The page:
Not trying to paint myself as a super-patriot ... I didn't join with 'love of country' as my first and foremost reason either ... but I know that some folks do join for that very reason alone.

Just sayin'
I did not create this poll....
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Old 02-16-2012, 05:05 PM
 
7,150 posts, read 8,496,826 times
Reputation: 3806
Quote:
Originally Posted by Poncho_NM View Post
I did not create this poll....
I understand that, and my question wasn't directed specifically at you, although I noted, however, that you added a couple categories. Wonder how others feel about the category: 'Love of country'
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Old 02-26-2012, 04:14 PM
 
13,808 posts, read 16,367,661 times
Reputation: 10574
Very interesting stories!
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Old 02-26-2012, 04:51 PM
 
396 posts, read 921,198 times
Reputation: 233
My reasoning when I was deciding whether to join the military or not was that I am a beneficiary of the sacrifices that other patriots have made, and I wanted to do my share to defend the freedoms, rights and privileges that I enjoy as a U.S. citizen.

My first choice was U.S. Air Force Academy, but I was first put off by the recruiter's lack of interest and second by the gung-ho attitude I saw portrayed from the Academy.

I had not intended to join the U.S. Navy, but I stopped by the recruiter's office, just because my Dad had been in the Navy and it was part of my childhood. I wasn't all that interested, until the recruiter first pointed out that the best astronauts (back when I hoped to become an astronaut) were Navy pilots and then when he pointed out that only the Navy has a nuclear power program.

The Navy's nuclear power program looked like a once-in-a-lifetime opportunity for me, even though I felt that my chances of succeeding in it were not very good. I decided to take the risk and signed up as a nuclear propulsion candidate in the U.S. Navy.
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Old 02-26-2012, 04:53 PM
 
396 posts, read 921,198 times
Reputation: 233
Quote:
Originally Posted by stillkit View Post
I didn't exactly join. Neither was I truly drafted, so my story is probably unique.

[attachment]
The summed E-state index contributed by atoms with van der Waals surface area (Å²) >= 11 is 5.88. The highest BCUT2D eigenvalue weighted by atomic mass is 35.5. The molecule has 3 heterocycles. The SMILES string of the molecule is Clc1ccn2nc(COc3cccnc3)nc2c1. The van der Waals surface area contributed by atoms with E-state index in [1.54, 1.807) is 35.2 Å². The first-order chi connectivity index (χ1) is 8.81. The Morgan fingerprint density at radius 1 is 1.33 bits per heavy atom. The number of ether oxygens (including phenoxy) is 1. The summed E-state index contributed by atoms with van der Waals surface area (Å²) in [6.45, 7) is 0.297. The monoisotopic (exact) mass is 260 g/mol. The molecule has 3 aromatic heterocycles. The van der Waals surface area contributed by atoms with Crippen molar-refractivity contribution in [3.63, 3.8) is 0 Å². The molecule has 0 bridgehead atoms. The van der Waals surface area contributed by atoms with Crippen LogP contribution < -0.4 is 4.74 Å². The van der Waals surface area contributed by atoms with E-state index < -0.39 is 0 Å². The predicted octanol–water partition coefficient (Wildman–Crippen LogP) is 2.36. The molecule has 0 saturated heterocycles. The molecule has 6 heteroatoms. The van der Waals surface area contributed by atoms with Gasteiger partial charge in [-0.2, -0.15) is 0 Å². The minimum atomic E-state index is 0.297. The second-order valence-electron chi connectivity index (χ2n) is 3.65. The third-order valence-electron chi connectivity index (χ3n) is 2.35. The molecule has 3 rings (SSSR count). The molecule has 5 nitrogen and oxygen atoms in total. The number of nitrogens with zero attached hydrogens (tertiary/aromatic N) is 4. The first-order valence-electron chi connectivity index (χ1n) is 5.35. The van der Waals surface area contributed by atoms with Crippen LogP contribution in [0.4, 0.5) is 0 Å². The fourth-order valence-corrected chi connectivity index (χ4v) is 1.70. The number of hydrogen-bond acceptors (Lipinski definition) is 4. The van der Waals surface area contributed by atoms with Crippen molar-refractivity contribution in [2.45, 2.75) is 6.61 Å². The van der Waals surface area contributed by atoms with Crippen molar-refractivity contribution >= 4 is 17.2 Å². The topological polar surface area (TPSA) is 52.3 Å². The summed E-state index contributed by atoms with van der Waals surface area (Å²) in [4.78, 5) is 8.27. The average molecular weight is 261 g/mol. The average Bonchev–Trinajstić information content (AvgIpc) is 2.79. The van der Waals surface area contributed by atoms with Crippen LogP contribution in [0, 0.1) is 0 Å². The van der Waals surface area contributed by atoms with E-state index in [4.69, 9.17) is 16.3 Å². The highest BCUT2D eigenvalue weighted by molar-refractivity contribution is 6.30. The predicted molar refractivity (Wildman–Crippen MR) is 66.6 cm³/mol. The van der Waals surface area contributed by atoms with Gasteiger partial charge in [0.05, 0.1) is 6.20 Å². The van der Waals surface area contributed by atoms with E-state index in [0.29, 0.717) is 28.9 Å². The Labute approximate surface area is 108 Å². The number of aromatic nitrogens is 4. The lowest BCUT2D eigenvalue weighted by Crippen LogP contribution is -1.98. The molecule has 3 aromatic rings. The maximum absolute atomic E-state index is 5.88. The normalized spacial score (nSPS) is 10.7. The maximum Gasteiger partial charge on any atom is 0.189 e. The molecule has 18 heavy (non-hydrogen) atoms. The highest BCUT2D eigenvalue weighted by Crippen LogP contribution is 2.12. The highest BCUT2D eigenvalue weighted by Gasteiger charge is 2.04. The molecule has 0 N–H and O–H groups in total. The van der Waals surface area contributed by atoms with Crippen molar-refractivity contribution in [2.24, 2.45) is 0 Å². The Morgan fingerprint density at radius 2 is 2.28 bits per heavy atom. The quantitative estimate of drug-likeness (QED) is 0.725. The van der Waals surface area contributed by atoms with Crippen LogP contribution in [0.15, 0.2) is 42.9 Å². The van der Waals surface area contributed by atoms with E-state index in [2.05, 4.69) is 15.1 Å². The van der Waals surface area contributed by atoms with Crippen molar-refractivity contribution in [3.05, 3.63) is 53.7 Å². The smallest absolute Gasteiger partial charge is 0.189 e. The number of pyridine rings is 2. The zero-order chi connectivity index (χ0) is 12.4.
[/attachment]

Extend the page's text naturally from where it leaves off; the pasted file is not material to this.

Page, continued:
I'd wanted to be in the service as far back as I can remember, so right out high school, I tried to enlist in the Navy and Army, but was turned down because of a perforated ear drum. So, I knocked around doing this and that for a couple years. Some college, several jobs, two attempts at living in California, but nothing really suited me. There was a war on, my friends had gone and mostly come back, but here I was still outside of it. I tried joining the Army again and the National Guard (Hey..the Guard was better than nothing and I figured I could finagle my way onto Active Duty from there). But, no dice. Still couldn't pass the physical.

In the mean time, the draft board was sending me off for a re-classification physical every 6 months. I was classified 1-Y, in case of national emergency only, but I had to be re-examined every six months until I was 26. I was 20 by then and didn't much like idea of doing it 12 more times.

So, in the summer of 1969, I got an order to take another physical and just didn't go. Next month, another one. Again, I didn't go. Why bother? I still had that hole in my eardrum, right? A third notice came, this time with a threat of induction if I failed to report again.

I called the secretary of the draft board and explained to her that, no, I wasn't a resister or anything like that. It's just that my condition was unchanged, so what's the point? She said the rules were the rules and if I didn't show up, they'd induct me.

"Wait a minute," I said. "If I'm inducted and flunk the physical again, that means you're through with me. I'll never have to do it again, right?"

"Well..yes, that's right."

"Fine. Induct me."

"You're volunteering for induction?"

"That's right. I want to be drafted."

The "Greetings" letter arrived a couple of weeks later. I went off to Oklahoma City fully intending to return home the next day, but had an idea how I could pass the hearing test by cheating.

It worked! I was in the Army....finally!

16 years later, after a tour of duty in Germany as a tanker and in Vietnam with the Infantry, a year or so out, then 12 more years in the Reserves and National Guard, they finally caught up with the fact that I was nearly deaf in one ear and out I went.
That is hilarious! So "Catch-22"!
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Old 02-26-2012, 05:50 PM
 
Location: Tioga County
513 posts, read 1,859,300 times
Reputation: 490
....Family tradition...funny thing...I've spent more time in the military than any relation..everyone wounded or injured on active duty..except me...everyone in a war zone(while a shootin' match was goin' on)..except....yep..me(got there late...as usual)
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Old 02-26-2012, 05:52 PM
 
Location: VA
1,197 posts, read 1,562,553 times
Reputation: 1059
My reasons are simple really...
-Money to finish my degree
-Health Benefits like for example Lasik surgery fully paid for on the Army's dime, god I've never been so glad to be rid of glasses
-Looks great on a resume since I'm trying to start up a career with the Federal Government
-I admit that I wanted to experience a deployment to Afghanistan, a unique experience to say the least.....